There is little transparency (and consequently reduced accountability) as to the proportion of money which actually ends up being spent on the opera artist rather than the office functions or expensive add-ons such as production video recordings. Equally, funding appeals promoted as “Opera for Everyone” with hierarchies of value such as “500 bucks for the singer, 5,000 for the cameraman and 50,000 for the video company” send a crystal clear message as to the value – literally – placed on the performer by the company.
Uncomfortably, as the artists are reliant on the gatekeeper company for future engagements and income, they have little power to complain. Especially in these lean performance times. Whilst feeding at the trough of public funds, one arts organisation manager even asked me, “What is the market rate for opera singers who cannot perform during the Covid19 pandemic?”.
Turns out I was not the first person to recognise the dreadful low-balling of our “elite” artists. The Creative New Zealand report on Sustainable Careers for Artists and Arts Practitioners expresses a similar sentiment:
“Creativity and creative work are characterised by seemingly intractable issues associated with low pay, an expectation that creative professionals will work for free or for ‘exposure’, and a lack of recognition and valuing of creative input. In addition, there are only a small number of full-time jobs available within the sector, leaving most practitioners vulnerable as contract or ‘gig economy’ workers.”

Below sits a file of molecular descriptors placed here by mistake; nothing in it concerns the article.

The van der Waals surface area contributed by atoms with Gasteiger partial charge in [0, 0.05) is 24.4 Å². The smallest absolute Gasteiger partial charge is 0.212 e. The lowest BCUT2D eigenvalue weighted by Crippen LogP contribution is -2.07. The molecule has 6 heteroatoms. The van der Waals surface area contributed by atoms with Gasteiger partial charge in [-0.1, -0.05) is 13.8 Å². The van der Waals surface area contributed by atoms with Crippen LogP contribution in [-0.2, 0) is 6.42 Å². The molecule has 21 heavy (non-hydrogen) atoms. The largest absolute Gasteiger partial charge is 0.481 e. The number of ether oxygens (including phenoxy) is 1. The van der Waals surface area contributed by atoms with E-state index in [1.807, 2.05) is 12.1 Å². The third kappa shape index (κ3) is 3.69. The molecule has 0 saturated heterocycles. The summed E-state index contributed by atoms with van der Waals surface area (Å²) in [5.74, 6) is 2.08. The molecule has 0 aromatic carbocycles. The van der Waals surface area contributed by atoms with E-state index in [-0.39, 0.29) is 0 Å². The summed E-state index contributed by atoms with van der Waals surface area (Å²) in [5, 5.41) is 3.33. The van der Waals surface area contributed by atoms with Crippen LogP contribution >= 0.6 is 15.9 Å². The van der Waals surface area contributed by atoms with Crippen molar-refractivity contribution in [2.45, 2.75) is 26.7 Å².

Damned straight CNZ! However, have you looked at who you are funding, and whether they actually depend on these same factors as an integral part of their business model?
I am reminded of the furore which hit London in the late ‘90s in the charity sector when investigations revealed the embarrassingly low proportion of the donated money being spent on the cause rather than administration. It caused a sector shake-up, increased transparency, and now results in published statistics. I returned home at the start of the pandemic in 2020 and began to ask questions because I was approached by opera singers distressed by the fees they were being offered. I’ve yet to see full transparency on the issue despite my persistent questioning.
Any artist in this country (from whichever discipline, be it comedy or opera) should be concerned that significant arts funding is not going to the artists but rather to those who sit at desks drawing down their government- and donor-subsidised wages. It’s time for a shake-up of the arts sector in New Zealand so that we can all see where the funding actually ends up. I challenge Creative New Zealand to take notice of its Sustainable Careers paper and spearhead the process required to “follow the money”.
A native of Ashburton, Simon O’Neill is recognised as one of the world’s finest Helden-tenors. He has appeared in leading roles at the Metropolitan Opera, the Royal Opera House Covent Garden, Teatro alla Scala, Berlin, Munich and Vienna Staatsoper, Carnegie Hall, the BBC Proms and the Edinburgh, Salzburg and Bayreuth Festivals. He is a Fulbright Scholar, an officer of the New Zealand Order of Merit, alumnus of The Juilliard School, Manhattan School of Music and University of Otago, he holds a Doctor of Music from Victoria University (Honoris Causa), Arts Foundation Laureate, and is a Grammy nominated recording artist. Simon lives in Auckland with his wife, Carmel and their three children.